Blue Ridge Community College President Dr. Laura Leatherwood shares her tips and strategies for how to be a strong leader.
Community college presidents wear many hats, requiring a great deal of organization and a team on whom you can rely. As presidents, we have to understand the big picture and entrust the daily ins and outs of running the college to our capable and well-qualified staff and faculty.
Additionally, we must play an integral role in solving workforce challenges through education and leadership, welcoming the opportunity to take the lead in bringing partners together to find solutions. We’re advocates, mediators, administrators, and fundraisers. The list goes on. So, how do we meet so many needs without dropping the ball?
Find out what Leatherwood describes as five strategies for success.
Thomas Stith recently resigned after serving as NCCCS president for more than a year. In a recent Perspective, he reflects on what he accomplished during his tenure.
As I visited each of the “Great 58” North Carolina community colleges during my first year as president, I took in the similarities and uniqueness of each college. Just as each of us has a distinctive style, so does each of our community colleges.
Read more from Stith here.
The North Carolina Community College System’s conference will be held Oct. 9-11. Registration is now open. Conference topics include innovative practices in student success and retention, initiatives and programs focused on breaking down barriers to access and success, and more.
The annual Dallas Herring Lecture is scheduled for Nov. 8. Dr. Mike Flores, chancellor of the Alamo Colleges District, will deliver the keynote address. Flores will discuss advancing equity and enhancing economic mobility using local collective impact strategies. Register for the event here.
LatinxEd is hosting their annual education summit Sept. 14-15. The summit will take place at the conference center at Guilford Technical Community College. Summit details and registration information can be found here.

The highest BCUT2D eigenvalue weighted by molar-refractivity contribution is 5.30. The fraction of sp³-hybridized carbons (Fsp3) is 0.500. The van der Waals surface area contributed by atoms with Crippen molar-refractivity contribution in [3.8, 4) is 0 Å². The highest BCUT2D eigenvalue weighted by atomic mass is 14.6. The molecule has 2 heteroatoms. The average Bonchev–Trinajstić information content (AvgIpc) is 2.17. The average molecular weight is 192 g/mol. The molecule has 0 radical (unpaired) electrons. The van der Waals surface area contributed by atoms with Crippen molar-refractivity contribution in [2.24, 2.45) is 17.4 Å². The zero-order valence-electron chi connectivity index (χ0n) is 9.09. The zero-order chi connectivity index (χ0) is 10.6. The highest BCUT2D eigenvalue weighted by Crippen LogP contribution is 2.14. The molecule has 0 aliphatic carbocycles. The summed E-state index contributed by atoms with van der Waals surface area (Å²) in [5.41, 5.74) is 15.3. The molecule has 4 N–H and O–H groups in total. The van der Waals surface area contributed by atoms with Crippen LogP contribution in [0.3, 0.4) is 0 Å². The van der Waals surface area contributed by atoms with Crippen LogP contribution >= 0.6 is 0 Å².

The Hunt Institute’s webinar on the role of community colleges in postsecondary attainment is scheduled for Aug. 31 at 2 p.m. Wilkes Community College President Dr. Jeff Cox and the Belk Center Executive Director Dr. Audrey J. Jaeger are among the panelists. Register here.
Sandhills Community College President John Dempsey announced his retirement.
Gov. Roy Cooper visited Western North Carolina last week to deliver remarks at the WNC Rebounding Stronger Summit. Cooper talked about rural areas and “the importance of community colleges in training economic development workers so that they can bring that to potential industries that might want to consider Western North Carolina for an expansion.”
State grant funds will go to 12 counties in North Carolina to expand broadband.
myFutureNC shared several tools for attainment success, including early childhood briefs and the Belk Center’s Adult Learner Guidebook.
The Earl Scruggs Music Festival is scheduled for Sept. 2-4. Isothermal Community College’s radio station, WNCW 88.7, is partnering with the Earl Scruggs Center to host the event at Tryon International Equestrian Center.
North Carolina Wesleyan University is partnering with Wayne Community College to boost higher education access.
Community colleges, including Forsyth Technical and Davidson-Davie community colleges, and health care systems in the Triad address worker shortages through apprenticeships.
EdNC’s Early Bird newsletter is out, and Liz Bell covers workforce efforts ahead of a funding cliff.
Other higher education reads
What if every community college president was on board 100% to support their college’s social media strategy? What if they took the following big steps toward ensuring their school is fully leveraging social media? The result could be the golden trifecta: improved enrollment, retention and brand awareness.
This piece from Community College Daily explores the challenges of in-house social media marketing and provides strategies for community college leaders to consider when leveraging social media. Read more here.
Secretary of Education Miguel Cardona is calling on colleges to change how they approach student success. He unveiled a new grant program for minority-serving institutions and flamed elite universities.
In a speech made last week, Secretary of Education Miguel Cardona urged colleges to change how they approach student success and announced a new grant program for minority-serving institutions.
Cardona said that elite rankings are a “joke” and that more attention needs to be focused on the institutions that serve the nation’s less-affluent students.
“It’s a cruel irony that institutions that serve the most students with the most to gain from a college degree have the fewest resources to invest in student success,” he said.
In order to change this, he said that leaders in higher education need to “embrace a new vision of college excellence,” which involves creating spaces and resources that are inclusive and meet the needs of underrepresented students.
Read more here.